Sabbath 2.0

Originally posted at Gathering Voices: Faith Conversations from

My family once rented a cottage on the isle of Skye off the west coast of Scotland. While I remember little about the cottage itself (other than the view of sheep out the front window), I do clearly recall instructions in the guestbook: “do not hang out to dry laundry on Sunday.” Apparently it’s a faux pax on Skye — or perhaps just illegal — to publicly launder on the Lord’s day.

Though Sunday is the day on which my blog receives the fewest visitors, for many of us, social media takes no sabbath. As I consider my own heavy social media use and possible addiction (see Jenna Johnson’s article) I’ve become increasingly aware of those who abstain for a time.

Screen shot 2011-01-30 at 8.36.52 PMFor instance, last Lent several friends gave up Facebook. A technology writer I follow travels internationally for a month each year and sets her email to automatically reply: “I’m taking a month of vacation and will not read this email. Period. If you would like to contact me next month, please send another note then.” Other friends have stopped accessing Twitter or Facebook on weekends.

I haven’t taken the full offline plunge as of yet, though perhaps I should. Even contemplating a day offline, however, makes me aware of how I use the Internet for so many daily tasks and not just social media: cooking and recipes, news, movie times, emails, directions, and keeping in touch with friends and family. I don’t have a television, so my major source of news and information is the Internet and National Public Radio. While I can envision many benefits of not signing-in to Facebook for a few days, I would miss awareness of local, national, and international news were I to opt-out even for a day. And this would all get even tougher if I ownded an iPad or e-reader.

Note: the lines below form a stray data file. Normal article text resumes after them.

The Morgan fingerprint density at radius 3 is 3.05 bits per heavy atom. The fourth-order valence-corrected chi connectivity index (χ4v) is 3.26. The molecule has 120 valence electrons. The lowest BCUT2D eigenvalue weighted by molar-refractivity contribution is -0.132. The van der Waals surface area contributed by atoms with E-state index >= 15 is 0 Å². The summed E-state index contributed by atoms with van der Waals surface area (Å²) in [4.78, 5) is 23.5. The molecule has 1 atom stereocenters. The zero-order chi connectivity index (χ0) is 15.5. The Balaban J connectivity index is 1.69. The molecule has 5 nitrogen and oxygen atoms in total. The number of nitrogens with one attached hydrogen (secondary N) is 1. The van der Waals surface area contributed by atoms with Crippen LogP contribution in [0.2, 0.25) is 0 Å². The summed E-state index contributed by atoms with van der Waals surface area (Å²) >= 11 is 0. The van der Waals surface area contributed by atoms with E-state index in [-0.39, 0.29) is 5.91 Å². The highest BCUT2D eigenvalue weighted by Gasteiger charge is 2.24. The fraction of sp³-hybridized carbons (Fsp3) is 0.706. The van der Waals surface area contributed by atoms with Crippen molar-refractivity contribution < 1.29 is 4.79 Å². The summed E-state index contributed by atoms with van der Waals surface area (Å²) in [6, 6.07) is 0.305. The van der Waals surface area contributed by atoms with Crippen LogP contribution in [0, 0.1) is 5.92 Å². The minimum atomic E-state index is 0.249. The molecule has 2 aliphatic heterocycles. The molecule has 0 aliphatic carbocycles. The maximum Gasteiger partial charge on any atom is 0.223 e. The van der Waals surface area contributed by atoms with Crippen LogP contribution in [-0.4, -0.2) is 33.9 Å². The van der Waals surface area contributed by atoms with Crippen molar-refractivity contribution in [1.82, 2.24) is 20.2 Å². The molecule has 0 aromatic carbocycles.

But why consider a social media sabbath at all? Two theological reasons come to mind.

First is the obligation of Christians not to worship idols. Certainly, I don’t ever pray to my smartphone or worship my laptop (though I am, admittedly, quite an Apple devotee). But if my use of social media ever stands-in-for my connection to God, if my attraction to technology obscures my personal devotion to God, then it’s high time for some major recalibrating.

Second, I try to approach all of God’s gifts — gifts of friendships, of creation, of money, of resources, and time — with a view towards faithful stewardship. So, when using technology I ask myself questions like: is ___ minutes on Facebook a faithful use of my God-given time? Am I using Twitter to connect to God’s people or build up my own ego? Do I really need to read another article on half-marathon training plans? While the cultural notion of wasting time or diminished productivity can be helpful, I also try to think of my use of technology with a more Christian understanding of stewardship in mind as well.

There’s not much internet access on the isle of Skye — certainly the island boasts more sheep than computers — but I wonder if the old advice of that guest book might be updated: sabbath-keeping 2.0.

image by carol henderson

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